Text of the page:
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Edmonton police charge 96 people with 457 auto-theft related charges in 2018

Click to play video 'Police continue to be concerned about number of stolen vehicles in Edmonton' Police continue to be concerned about number of stolen vehicles in Edmonton
WATCH ABOVE: Since its inception last March, the Edmonton Police Service's Tactical Response to Auto-theft Prevention team has been very busy. Kim Smith reports – May 28, 2018

The Edmonton Police Service (EPS) is cracking down on vehicle thefts.

So far this year, the EPS’ Tactical Response to Auto-theft Prevention (TRAP) team has laid 457 charges related to auto thefts against 96 people.

About 100 vehicles have been recovered. They have an estimated worth of about $1.7 million.

The TRAP team was created in March 2017 to deal with an increase in vehicle thefts. Between March and December 2017, the team recovered 221 stolen vehicles, made 187 arrests and laid 931 charges.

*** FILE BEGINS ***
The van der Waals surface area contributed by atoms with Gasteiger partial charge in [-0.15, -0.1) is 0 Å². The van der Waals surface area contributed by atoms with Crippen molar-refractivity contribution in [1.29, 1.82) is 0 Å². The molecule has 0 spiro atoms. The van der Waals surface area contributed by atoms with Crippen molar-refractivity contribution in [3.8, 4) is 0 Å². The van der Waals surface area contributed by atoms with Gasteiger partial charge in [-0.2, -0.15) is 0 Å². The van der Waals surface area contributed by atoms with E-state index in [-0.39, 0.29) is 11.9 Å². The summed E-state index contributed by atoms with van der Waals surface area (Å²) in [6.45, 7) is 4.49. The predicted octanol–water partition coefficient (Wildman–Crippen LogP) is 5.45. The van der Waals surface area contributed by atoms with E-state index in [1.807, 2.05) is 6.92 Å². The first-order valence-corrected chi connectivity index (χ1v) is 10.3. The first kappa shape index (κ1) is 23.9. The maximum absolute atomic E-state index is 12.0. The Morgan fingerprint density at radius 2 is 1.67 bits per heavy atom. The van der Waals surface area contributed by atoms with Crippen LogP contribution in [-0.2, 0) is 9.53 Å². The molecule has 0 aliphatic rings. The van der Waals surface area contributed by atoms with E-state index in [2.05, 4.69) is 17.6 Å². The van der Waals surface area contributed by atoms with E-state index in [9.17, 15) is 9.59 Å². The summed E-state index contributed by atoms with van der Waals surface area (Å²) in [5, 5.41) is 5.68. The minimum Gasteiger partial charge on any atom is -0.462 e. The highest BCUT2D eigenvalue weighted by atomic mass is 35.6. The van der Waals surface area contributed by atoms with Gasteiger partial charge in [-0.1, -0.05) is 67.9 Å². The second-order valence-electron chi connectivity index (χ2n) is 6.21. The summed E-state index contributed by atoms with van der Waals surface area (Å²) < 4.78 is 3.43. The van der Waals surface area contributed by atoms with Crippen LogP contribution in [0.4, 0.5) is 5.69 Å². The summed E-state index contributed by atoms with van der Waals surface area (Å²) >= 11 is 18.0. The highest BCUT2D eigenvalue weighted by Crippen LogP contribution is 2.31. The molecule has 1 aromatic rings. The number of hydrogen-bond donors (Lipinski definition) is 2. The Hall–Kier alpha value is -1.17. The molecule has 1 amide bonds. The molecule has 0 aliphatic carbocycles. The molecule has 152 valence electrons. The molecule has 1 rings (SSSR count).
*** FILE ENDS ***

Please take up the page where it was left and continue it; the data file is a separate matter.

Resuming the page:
“They’ll (the TRAP team) follow a stolen vehicle and when an opportunity arises, they’ll make an arrest prior to a criminal flight event occurring,” said Staff Sgt. Sig Kingma with the EPS’ economic crimes section.

READ MORE: Collision with stolen vehicle leads to citizen’s arrest in north Edmonton

Police say stolen vehicles are often used to commit crimes.

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“It offers a layer of anonimity for them. If you were to use your own vehicle to commit a crime, it’s easier for the police to trace that crime back to you,” Kingma said.

For example, in the month of May, a sawed-off shotgun was found in a vehicle. In another example, a stolen vehicle was allegedly clocked going nearly 160 kilometres per hour in the area of 199 Street and Lessard Road.

READ MORE: Stony Plain RCMP use spike belt to catch stolen truck suspects

Kingma said the TRAP team is so busy they could probably use two teams. It currently consists of a sergeant and two constables.

“I just think it’s volume. There’s so much that they can’t get to everything.”

Kingma said about 50 per cent of vehicles the police recovers are found with the keys.

“One thing we really want to urge the public is that [they make sure] their vehicles are locked and their keys are safely stored and they don’t leave their vehicles running with their keys in it somewhere that someone would have access to it.”
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